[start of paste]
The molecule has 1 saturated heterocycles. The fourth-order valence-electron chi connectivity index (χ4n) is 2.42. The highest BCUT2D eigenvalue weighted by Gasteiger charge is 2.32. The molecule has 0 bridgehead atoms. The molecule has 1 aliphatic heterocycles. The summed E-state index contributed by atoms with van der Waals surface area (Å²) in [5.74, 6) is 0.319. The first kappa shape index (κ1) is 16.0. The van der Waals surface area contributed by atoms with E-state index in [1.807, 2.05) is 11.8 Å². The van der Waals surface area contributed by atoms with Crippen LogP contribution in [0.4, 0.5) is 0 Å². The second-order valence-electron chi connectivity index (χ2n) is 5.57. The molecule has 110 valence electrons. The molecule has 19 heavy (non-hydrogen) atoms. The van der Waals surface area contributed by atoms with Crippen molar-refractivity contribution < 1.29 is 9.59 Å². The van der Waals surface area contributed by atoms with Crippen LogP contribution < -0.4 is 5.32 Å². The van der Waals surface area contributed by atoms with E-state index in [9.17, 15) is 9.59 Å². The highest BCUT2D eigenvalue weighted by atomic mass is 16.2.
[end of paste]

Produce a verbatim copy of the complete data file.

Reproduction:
The molecule has 1 saturated heterocycles. The fourth-order valence-electron chi connectivity index (χ4n) is 2.42. The highest BCUT2D eigenvalue weighted by Gasteiger charge is 2.32. The molecule has 0 bridgehead atoms. The molecule has 1 aliphatic heterocycles. The summed E-state index contributed by atoms with van der Waals surface area (Å²) in [5.74, 6) is 0.319. The first kappa shape index (κ1) is 16.0. The van der Waals surface area contributed by atoms with E-state index in [1.807, 2.05) is 11.8 Å². The van der Waals surface area contributed by atoms with Crippen LogP contribution in [0.4, 0.5) is 0 Å². The second-order valence-electron chi connectivity index (χ2n) is 5.57. The molecule has 110 valence electrons. The molecule has 19 heavy (non-hydrogen) atoms. The van der Waals surface area contributed by atoms with Crippen molar-refractivity contribution < 1.29 is 9.59 Å². The van der Waals surface area contributed by atoms with Crippen LogP contribution < -0.4 is 5.32 Å². The van der Waals surface area contributed by atoms with E-state index in [9.17, 15) is 9.59 Å². The highest BCUT2D eigenvalue weighted by atomic mass is 16.2.